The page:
The Best Intro to Distributed Systems

I recently switched teams at Facebook.  I went from working on user-facing search technologies to running the distributed systems that allow other teams at my company to move fast.  To be clear, I used to bake the break, now I build the bakers an oven!  Although I had some background in these systems, things change quickly and the field is deep with decades of knowledge to pull from and build upon.  I needed a refresher!

I found one - a friend recommended a book called 'Designing Data Intensive Applications'.  It sounded a bit off-topic - the title didn't have 'distributed' or 'systems' in it!  Turns out it gave me exactly what I needed.  DDIA is the best introduction and deep dive into all the areas of expertise that the DS specialty has to offer - and wow is this field deep!  The book requires a bit of background - you'll need to have a bachelor's in CPSC or similar experience, as the first few chapters build on that knowledge.  Once the foundation is set, the book goes into very important concepts that anyone who's been working in a software infrastructure environment like AWS, Google Cloud or Facebook infra, would need to know.  The foundational chapters cover reliability, maintainability and scalability and then go on to talk about how to think about and handle data - for example, how do you decide what encoding technology to use when starting a software project?

Then, in part II, the book goes into the real meaty parts of distributed systems - the things that are absolutely essential to know for anyone to be successful if you're going to go oncall for AWS or a team that owns & maintains an instance of ZooKeeper.  Replication, Transactions and the fundamental problems that the field of Distributed Systems is trying to solve - these are a few of the topics that Part II covers.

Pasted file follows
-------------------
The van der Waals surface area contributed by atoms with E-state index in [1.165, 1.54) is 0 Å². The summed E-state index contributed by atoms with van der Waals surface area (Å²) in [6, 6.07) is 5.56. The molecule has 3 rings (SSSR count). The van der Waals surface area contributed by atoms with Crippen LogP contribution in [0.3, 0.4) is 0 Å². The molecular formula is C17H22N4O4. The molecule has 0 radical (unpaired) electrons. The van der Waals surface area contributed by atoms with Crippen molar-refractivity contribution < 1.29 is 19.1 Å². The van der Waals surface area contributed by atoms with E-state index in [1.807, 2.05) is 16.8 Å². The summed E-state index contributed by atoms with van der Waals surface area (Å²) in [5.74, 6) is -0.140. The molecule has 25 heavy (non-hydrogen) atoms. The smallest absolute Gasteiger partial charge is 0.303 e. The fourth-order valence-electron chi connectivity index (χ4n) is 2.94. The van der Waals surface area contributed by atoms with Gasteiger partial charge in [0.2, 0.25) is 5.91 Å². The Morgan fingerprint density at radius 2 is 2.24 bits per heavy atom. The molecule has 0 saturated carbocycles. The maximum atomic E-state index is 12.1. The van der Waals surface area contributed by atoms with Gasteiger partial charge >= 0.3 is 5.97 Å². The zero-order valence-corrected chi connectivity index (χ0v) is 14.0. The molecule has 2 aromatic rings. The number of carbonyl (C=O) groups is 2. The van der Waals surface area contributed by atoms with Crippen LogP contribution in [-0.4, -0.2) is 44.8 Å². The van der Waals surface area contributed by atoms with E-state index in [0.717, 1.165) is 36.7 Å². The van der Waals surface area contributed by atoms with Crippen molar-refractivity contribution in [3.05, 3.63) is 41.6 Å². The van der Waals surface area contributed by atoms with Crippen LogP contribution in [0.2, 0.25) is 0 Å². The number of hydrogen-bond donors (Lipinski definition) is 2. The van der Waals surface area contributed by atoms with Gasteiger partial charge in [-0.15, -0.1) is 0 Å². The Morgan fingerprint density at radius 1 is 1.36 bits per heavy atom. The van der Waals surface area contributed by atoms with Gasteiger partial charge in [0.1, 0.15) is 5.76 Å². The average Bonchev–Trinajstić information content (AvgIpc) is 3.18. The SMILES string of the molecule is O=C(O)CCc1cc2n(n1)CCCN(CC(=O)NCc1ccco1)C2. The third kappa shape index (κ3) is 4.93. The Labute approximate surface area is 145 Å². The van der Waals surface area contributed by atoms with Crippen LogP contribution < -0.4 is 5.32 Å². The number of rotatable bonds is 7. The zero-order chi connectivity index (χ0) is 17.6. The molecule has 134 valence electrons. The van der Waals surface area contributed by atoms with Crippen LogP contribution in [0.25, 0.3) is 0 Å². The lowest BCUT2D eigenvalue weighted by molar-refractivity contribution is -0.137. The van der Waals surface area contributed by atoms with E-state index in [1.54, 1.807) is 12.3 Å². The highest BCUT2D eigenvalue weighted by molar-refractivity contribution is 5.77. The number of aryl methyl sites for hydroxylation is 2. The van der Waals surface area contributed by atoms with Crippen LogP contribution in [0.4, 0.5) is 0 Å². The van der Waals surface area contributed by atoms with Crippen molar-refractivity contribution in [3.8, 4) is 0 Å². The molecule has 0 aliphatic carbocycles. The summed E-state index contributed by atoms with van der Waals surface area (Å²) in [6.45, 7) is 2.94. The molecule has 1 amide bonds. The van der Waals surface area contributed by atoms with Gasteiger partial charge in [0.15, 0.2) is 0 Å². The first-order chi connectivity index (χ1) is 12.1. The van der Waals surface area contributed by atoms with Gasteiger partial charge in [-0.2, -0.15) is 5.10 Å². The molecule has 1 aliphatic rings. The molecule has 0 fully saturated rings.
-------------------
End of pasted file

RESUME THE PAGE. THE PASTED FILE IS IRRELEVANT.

Lastly is the most fascinating part of the book - and it's really the reward after getting through all of the previous material - these are the newest and most interesting concepts that the field has to offer at this time.  Part III does a deep comparison between batch and stream processing and makes the argument that stream processing is the Next Big Thing in software architectures.  If batch processing was one of the most important developments at Google's inception, then stream processing will be the most important development in the inception of...well, whatever the next Google is!

After finishing the book and having taken a few notes & flashcards (which I'll post up somewhere for others to use when I get around to it), I was much more confident going into meetings and discussions about how our systems work, how they're currently broken and how they could be better.  The book was a watershed moment in my career, and I'd encourage anyone in software engineering role in a DS-focussed team to read it.  This one needs to go to the top of your 'software career-ing' reading list.

And please do send me a note if you end up reading it (or have already) and tell me your thoughts!

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